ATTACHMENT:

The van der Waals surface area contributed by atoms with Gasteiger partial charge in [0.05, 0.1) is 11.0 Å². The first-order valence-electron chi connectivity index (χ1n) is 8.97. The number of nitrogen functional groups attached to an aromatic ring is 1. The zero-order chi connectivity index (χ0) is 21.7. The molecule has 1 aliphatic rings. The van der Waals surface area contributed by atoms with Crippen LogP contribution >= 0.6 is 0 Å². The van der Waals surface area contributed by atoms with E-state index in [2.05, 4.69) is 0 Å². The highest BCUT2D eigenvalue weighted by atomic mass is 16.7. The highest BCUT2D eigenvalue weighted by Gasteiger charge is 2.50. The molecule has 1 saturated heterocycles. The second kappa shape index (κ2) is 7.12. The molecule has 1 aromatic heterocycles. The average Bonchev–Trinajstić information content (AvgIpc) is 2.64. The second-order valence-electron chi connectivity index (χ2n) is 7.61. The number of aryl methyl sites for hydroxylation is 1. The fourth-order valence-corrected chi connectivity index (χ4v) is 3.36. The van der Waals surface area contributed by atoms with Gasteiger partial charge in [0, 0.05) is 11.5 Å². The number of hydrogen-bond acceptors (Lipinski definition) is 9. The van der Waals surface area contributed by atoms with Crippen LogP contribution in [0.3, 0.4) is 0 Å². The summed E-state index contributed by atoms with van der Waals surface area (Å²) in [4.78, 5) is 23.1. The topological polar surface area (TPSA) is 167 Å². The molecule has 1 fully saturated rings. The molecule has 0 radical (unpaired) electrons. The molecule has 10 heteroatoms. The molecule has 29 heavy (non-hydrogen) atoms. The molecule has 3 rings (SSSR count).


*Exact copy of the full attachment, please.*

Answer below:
The van der Waals surface area contributed by atoms with Gasteiger partial charge in [0.05, 0.1) is 11.0 Å². The first-order valence-electron chi connectivity index (χ1n) is 8.97. The number of nitrogen functional groups attached to an aromatic ring is 1. The zero-order chi connectivity index (χ0) is 21.7. The molecule has 1 aliphatic rings. The van der Waals surface area contributed by atoms with Crippen LogP contribution >= 0.6 is 0 Å². The van der Waals surface area contributed by atoms with E-state index in [2.05, 4.69) is 0 Å². The highest BCUT2D eigenvalue weighted by atomic mass is 16.7. The highest BCUT2D eigenvalue weighted by Gasteiger charge is 2.50. The molecule has 1 saturated heterocycles. The second kappa shape index (κ2) is 7.12. The molecule has 1 aromatic heterocycles. The average Bonchev–Trinajstić information content (AvgIpc) is 2.64. The second-order valence-electron chi connectivity index (χ2n) is 7.61. The number of aryl methyl sites for hydroxylation is 1. The fourth-order valence-corrected chi connectivity index (χ4v) is 3.36. The van der Waals surface area contributed by atoms with Gasteiger partial charge in [0, 0.05) is 11.5 Å². The number of hydrogen-bond acceptors (Lipinski definition) is 9. The van der Waals surface area contributed by atoms with Crippen LogP contribution in [0.3, 0.4) is 0 Å². The summed E-state index contributed by atoms with van der Waals surface area (Å²) in [4.78, 5) is 23.1. The topological polar surface area (TPSA) is 167 Å². The molecule has 1 fully saturated rings. The molecule has 0 radical (unpaired) electrons. The molecule has 10 heteroatoms. The molecule has 29 heavy (non-hydrogen) atoms. The molecule has 3 rings (SSSR count).